Support and Resources Available to Help Families

Support and Resources Available to Help Families during COVID-19
Posted on 04/29/2020

With schools temporarily closed to prevent the spread of the Coronavirus (COVID-19), families must juggle work, homeschooling children, and new levels of stress and anxiety. This is a scary uncertain time for everyone, but the Rome City School District wants families to know that we are here to help them. With our school counselors and other agencies in our community, help is just a phone call or click away. 


Rome School Counselors work with students, parents, administrators, teachers, and various outside agencies to assist in overcoming personal and family obstacles that impede a student's life. They also continue help students with academic planning and social/emotional development and are available through email or Google Meets to talk. Some of our counselors also virtually deliver Second Step lessons through Google Classroom. Pre-K through 8th grade Social-Emotional Learning lessons and more. There is also a website: with a list of resources families can use to help their young children learn the social-emotional skills they need to get through these challenging events.


For students with an Individual Educational Plan (IEP), supported learning professionals are available to reach out to them and their parent/guardian.


With the news of schools closing on March 13th because of the COVID-19 pandemic, Melissa Roys, Executive Director of Connected Community Schools (CCS) headed up its boots-on-the-ground Community Response Team. CCS program includes Rome schools serving as hubs for on-site links to local agencies to help meet student and family needs. It is coordinated by the Rome Alliance for Education (RAE) non-profit organization in partnership with the Safe Schools Mohawk Valley organization and CNY Health Homes Network.


“Melissa Roys has gone above and beyond. Her wheels immediately started turning to get a plan in place to face the challenges and support the students and families in our area. Just yesterday (April 21) there were 2,000 individuals served by the food pantry at Gansevoort,” said Danielle Martin, VP of Clinical Program and oversite of children’s programs at Home Health Network. Her organization, which works in conjunction with CCS has established strong relationships with the community around them and can link their clients to the services they need, such as mental health, food pantries, etc. “We have had to pivot from conducting services with clients face to face to telehealth,” she said.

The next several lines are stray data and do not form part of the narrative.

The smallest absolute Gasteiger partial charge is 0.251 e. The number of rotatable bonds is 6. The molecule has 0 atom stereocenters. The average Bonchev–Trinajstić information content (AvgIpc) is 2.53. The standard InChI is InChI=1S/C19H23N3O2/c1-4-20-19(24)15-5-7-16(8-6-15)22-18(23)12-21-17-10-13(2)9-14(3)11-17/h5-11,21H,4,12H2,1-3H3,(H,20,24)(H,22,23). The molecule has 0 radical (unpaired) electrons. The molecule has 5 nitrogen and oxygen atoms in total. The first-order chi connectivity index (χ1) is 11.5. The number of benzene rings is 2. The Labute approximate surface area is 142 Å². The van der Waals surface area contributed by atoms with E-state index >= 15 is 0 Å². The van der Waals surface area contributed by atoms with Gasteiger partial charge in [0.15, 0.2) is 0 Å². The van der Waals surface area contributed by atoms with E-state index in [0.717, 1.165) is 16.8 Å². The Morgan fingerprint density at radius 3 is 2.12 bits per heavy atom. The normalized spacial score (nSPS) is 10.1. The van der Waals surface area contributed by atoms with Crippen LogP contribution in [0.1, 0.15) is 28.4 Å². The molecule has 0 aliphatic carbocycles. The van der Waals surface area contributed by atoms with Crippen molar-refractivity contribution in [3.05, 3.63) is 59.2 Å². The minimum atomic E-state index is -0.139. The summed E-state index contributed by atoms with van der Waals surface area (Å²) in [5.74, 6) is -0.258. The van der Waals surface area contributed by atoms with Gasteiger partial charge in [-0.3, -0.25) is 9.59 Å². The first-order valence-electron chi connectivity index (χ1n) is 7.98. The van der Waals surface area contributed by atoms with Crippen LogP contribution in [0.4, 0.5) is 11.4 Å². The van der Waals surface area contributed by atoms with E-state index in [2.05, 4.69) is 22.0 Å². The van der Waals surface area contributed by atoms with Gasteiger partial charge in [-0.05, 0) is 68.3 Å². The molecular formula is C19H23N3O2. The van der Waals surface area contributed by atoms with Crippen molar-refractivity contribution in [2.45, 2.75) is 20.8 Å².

“During these difficult times, there's a whirlwind of information and updates about resources and assistance that your family can access, but it's hard to keep up and even harder to find to time to tackle it all. Connected Community Schools can help! Whether you're looking for food, in need of mental health resources for yourself or your child, have questions about unemployment, or have any other need, you can be connected with our community resource experts to get you the services you need! Call or text Miranda at 315-982-2520! If you'd prefer, you can also reach out to your child's counselor, school social worker, or building principal and they can connect you as well,” said Miranda Majewicz, Project Manager, Connected Community Schools.


These stressful times can also lead to the increased drug and alcohol use. With children home, they are spending more time around adults and adult behavior. Be mindful of adult alcohol use and keep alcohol properly secured. This is a good time to remind kids of the dangers of alcohol, substance use, vaping, and gambling behaviors. Being safe at home includes discussion about prevention.1


Cassandra Sheets, LMSW, Chief Executive Officer for the Center for Family Life and Recovery, Inc. says that there are resources for families that are dealing with these issues such as isolation from friends, lack of sleep and maybe even domestic abuse. Her agency is mostly utilizing telehealth.


You can find out at one click of the button what CFLR is doing in Prevention, Recovery, EAP and Behavioral Health by going visiting:


For those who are in recovery they may face new challenges with COVID-19. According to the National Institute of Drug Abuse, physical distancing, which remains critical to COVID-19 mitigation, may reduce some of the social support needed for recovery, create barriers to treatment, and decrease the likelihood of observed overdoses making naloxone (Narcan) reversal of overdose less likely and potentially resulting in more fatalities.


Narcan Virtual Trainings:


Virtual Recovery Resources:


The Rome City School District has put together a comprehensive website with information for families struggling with mental health issues as well as those dealing with substance abuse problems:




  1. Source: Office of Addiction Services and Supports



For more information contact: Amanda Jones, Director of Counseling Services for Rome City School District (315) 338-6518 or email at:


- Jill Pekarski


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